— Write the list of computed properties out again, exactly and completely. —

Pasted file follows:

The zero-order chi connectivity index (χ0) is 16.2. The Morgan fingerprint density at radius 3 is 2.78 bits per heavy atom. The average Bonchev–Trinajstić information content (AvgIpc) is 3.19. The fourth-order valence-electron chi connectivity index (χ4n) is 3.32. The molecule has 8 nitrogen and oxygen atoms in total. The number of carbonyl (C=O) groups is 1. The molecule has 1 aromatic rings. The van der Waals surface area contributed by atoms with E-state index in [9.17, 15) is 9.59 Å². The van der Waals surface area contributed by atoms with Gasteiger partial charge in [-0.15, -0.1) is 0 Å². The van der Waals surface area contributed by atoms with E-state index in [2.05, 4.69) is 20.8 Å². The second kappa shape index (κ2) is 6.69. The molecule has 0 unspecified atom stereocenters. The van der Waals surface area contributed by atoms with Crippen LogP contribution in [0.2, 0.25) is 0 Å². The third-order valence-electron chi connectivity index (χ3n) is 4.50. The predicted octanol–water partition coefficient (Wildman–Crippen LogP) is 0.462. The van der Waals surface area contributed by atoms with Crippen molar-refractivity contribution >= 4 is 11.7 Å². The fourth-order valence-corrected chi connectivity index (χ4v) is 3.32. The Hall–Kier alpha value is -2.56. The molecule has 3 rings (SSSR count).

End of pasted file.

The zero-order chi connectivity index (χ0) is 16.2. The Morgan fingerprint density at radius 3 is 2.78 bits per heavy atom. The average Bonchev–Trinajstić information content (AvgIpc) is 3.19. The fourth-order valence-electron chi connectivity index (χ4n) is 3.32. The molecule has 8 nitrogen and oxygen atoms in total. The number of carbonyl (C=O) groups is 1. The molecule has 1 aromatic rings. The van der Waals surface area contributed by atoms with E-state index in [9.17, 15) is 9.59 Å². The van der Waals surface area contributed by atoms with Gasteiger partial charge in [-0.15, -0.1) is 0 Å². The van der Waals surface area contributed by atoms with E-state index in [2.05, 4.69) is 20.8 Å². The second kappa shape index (κ2) is 6.69. The molecule has 0 unspecified atom stereocenters. The van der Waals surface area contributed by atoms with Crippen LogP contribution in [0.2, 0.25) is 0 Å². The third-order valence-electron chi connectivity index (χ3n) is 4.50. The predicted octanol–water partition coefficient (Wildman–Crippen LogP) is 0.462. The van der Waals surface area contributed by atoms with Crippen molar-refractivity contribution >= 4 is 11.7 Å². The fourth-order valence-corrected chi connectivity index (χ4v) is 3.32. The Hall–Kier alpha value is -2.56. The molecule has 3 rings (SSSR count).